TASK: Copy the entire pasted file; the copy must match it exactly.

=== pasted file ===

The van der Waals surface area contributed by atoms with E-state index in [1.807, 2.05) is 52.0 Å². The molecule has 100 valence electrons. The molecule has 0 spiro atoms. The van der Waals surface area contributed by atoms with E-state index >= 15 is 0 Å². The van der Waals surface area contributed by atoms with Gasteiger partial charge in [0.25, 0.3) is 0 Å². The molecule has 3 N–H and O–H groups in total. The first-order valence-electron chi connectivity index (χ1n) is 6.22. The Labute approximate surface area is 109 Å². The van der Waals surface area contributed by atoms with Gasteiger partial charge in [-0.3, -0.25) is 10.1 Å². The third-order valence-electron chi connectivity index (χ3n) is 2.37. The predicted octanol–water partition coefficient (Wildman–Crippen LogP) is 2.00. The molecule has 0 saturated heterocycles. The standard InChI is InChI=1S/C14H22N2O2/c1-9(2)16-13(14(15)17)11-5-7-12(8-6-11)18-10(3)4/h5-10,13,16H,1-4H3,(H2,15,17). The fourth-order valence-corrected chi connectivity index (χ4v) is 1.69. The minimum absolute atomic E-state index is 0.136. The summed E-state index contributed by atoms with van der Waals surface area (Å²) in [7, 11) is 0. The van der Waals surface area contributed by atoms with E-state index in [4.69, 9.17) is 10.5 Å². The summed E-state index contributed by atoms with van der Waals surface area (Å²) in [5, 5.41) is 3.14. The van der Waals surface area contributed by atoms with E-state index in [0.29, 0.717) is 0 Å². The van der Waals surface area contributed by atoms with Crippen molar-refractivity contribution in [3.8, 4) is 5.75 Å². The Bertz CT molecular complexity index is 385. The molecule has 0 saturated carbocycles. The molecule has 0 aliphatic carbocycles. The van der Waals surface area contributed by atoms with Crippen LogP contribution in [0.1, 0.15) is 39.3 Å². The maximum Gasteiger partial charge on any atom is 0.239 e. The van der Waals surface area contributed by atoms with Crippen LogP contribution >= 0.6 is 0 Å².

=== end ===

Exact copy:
The van der Waals surface area contributed by atoms with E-state index in [1.807, 2.05) is 52.0 Å². The molecule has 100 valence electrons. The molecule has 0 spiro atoms. The van der Waals surface area contributed by atoms with E-state index >= 15 is 0 Å². The van der Waals surface area contributed by atoms with Gasteiger partial charge in [0.25, 0.3) is 0 Å². The molecule has 3 N–H and O–H groups in total. The first-order valence-electron chi connectivity index (χ1n) is 6.22. The Labute approximate surface area is 109 Å². The van der Waals surface area contributed by atoms with Gasteiger partial charge in [-0.3, -0.25) is 10.1 Å². The third-order valence-electron chi connectivity index (χ3n) is 2.37. The predicted octanol–water partition coefficient (Wildman–Crippen LogP) is 2.00. The molecule has 0 saturated heterocycles. The standard InChI is InChI=1S/C14H22N2O2/c1-9(2)16-13(14(15)17)11-5-7-12(8-6-11)18-10(3)4/h5-10,13,16H,1-4H3,(H2,15,17). The fourth-order valence-corrected chi connectivity index (χ4v) is 1.69. The minimum absolute atomic E-state index is 0.136. The summed E-state index contributed by atoms with van der Waals surface area (Å²) in [7, 11) is 0. The van der Waals surface area contributed by atoms with E-state index in [4.69, 9.17) is 10.5 Å². The summed E-state index contributed by atoms with van der Waals surface area (Å²) in [5, 5.41) is 3.14. The van der Waals surface area contributed by atoms with E-state index in [0.29, 0.717) is 0 Å². The van der Waals surface area contributed by atoms with Crippen molar-refractivity contribution in [3.8, 4) is 5.75 Å². The Bertz CT molecular complexity index is 385. The molecule has 0 saturated carbocycles. The molecule has 0 aliphatic carbocycles. The van der Waals surface area contributed by atoms with Crippen LogP contribution in [0.1, 0.15) is 39.3 Å². The maximum Gasteiger partial charge on any atom is 0.239 e. The van der Waals surface area contributed by atoms with Crippen LogP contribution >= 0.6 is 0 Å².